In the double slit experiment (with photons say) (see diagram below), what happens if the detector screen is moved close enough to the slits that the two light "cones" don't touch? Do the photons now cease to pass simultaneously through both slits?
No, they do not. Moreover, the interference is still there, but in a more complex form.
When the screen is close to $S_1$ and $S_2$ they are still a collection of point-like sources according to Huygens-Fresnel principle. You could integrate the contribution of each point within the slits and get the near-field interference. When you put the screen far away there is not much point in that integration, you could consider $S_1$ and $S_2$ just as two point sources.
As noted in the other answers, the diagram is somewhat misleading. A more accurate picture is shown here:
The waves through the slits spread out in all directions. (As pointed out in the comments, the amplitude is much larger in the "forward" directions when the width of the slit is much larger than the wavelength of the light, which is perhaps what your original diagram was trying to convey. Even so, there is still some small wave amplitude in most directions from the slit.)
The reason we usually don't care about the waves spreading out at large angles (beyond their smaller amplitude, as noted above) is that it allows us to use the Fraunhofer approximation, which assumes that we are at a large distance from the screen (compared to the size of the pattern in the screen.) In the region you indicate, we are not necessarily at a "large" distance from the screen, and so we would need to use the Fresnel approximation instead. The mathematics required to analyse this case are rather more complicated, and so it's usually skipped in an introductory physics course.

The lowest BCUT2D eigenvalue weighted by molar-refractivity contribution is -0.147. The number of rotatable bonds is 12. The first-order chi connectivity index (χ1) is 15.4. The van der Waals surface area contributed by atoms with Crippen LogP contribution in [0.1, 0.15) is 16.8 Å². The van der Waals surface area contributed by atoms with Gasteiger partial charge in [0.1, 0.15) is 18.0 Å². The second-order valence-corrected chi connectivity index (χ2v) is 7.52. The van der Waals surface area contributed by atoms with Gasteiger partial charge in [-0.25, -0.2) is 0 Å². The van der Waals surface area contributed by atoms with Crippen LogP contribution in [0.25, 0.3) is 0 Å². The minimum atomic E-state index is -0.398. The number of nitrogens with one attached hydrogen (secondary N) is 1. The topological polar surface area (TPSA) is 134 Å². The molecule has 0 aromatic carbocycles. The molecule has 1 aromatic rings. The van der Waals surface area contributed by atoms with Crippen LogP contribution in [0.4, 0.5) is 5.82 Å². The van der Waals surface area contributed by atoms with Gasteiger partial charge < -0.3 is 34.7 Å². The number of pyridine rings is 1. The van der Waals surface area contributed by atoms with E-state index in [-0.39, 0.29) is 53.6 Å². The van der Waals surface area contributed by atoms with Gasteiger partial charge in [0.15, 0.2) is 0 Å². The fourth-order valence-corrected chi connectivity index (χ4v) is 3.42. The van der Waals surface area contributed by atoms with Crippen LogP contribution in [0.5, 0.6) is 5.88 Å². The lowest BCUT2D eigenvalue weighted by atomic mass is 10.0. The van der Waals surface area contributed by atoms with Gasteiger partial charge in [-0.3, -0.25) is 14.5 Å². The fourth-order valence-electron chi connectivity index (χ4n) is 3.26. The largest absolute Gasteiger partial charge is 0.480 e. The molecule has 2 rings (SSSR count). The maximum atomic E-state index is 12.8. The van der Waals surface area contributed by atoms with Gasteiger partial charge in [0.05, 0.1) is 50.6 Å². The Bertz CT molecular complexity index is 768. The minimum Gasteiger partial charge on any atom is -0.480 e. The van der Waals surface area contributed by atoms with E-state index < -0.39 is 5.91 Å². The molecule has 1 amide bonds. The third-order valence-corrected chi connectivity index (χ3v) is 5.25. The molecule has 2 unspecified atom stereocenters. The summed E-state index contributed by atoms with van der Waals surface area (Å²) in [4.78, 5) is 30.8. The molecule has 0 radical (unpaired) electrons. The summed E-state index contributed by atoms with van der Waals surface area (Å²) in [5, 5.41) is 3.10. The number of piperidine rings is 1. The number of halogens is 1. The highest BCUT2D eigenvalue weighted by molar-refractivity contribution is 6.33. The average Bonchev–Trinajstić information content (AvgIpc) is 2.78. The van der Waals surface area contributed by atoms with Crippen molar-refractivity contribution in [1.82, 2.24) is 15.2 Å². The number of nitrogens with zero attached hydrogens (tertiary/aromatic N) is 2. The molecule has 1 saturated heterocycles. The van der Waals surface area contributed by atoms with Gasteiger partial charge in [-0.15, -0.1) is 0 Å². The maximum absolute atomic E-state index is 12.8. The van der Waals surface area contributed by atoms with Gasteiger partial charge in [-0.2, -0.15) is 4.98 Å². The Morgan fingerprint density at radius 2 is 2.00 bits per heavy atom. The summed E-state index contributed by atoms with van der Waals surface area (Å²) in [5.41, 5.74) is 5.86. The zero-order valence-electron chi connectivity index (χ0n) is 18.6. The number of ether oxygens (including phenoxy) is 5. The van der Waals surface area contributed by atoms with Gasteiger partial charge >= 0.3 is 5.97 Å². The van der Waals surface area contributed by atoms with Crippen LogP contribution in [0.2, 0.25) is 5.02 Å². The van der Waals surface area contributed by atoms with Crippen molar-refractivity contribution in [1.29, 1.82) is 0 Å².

Finally, nothing that I've said here requires the light to behave quantum-mechanically or classically. The only difference is that if we think of the light as being composed of photons, the intensity pattern should be treated as a probability distribution.
That diagram is not correct.
There is no cone of light; light from each slit fills the entire space beyond the slits. That means that the "interference region" fills the entire space. There is no special region where there is interference, outside of which there is not.
Close to the screen the intensity of the light might be weak, and interference will have a more complex pattern than in the far field, but it's there nonetheless.
If the screen is so close to the slits that the two "cones" don't overlap and land on separate areas of the screen, it is obviously easy to know which slit each photon goes through. No interference fringes will appear.
However there is still temporal interference, because there is an "anticorrelation" between photon counts in the areas where photos hit the screen. That is, if the beam illuminating the slits is so dim that it can be considered to be a stream of single photons, and if the detectors are sensitive enough and fast enough to distinguish single photon arrivals, detectors in those two areas will never detect a photon at the same time. A plot of photon counts over time for each detector will look (and be) random, but plots of the two sets of counts will be "opposite".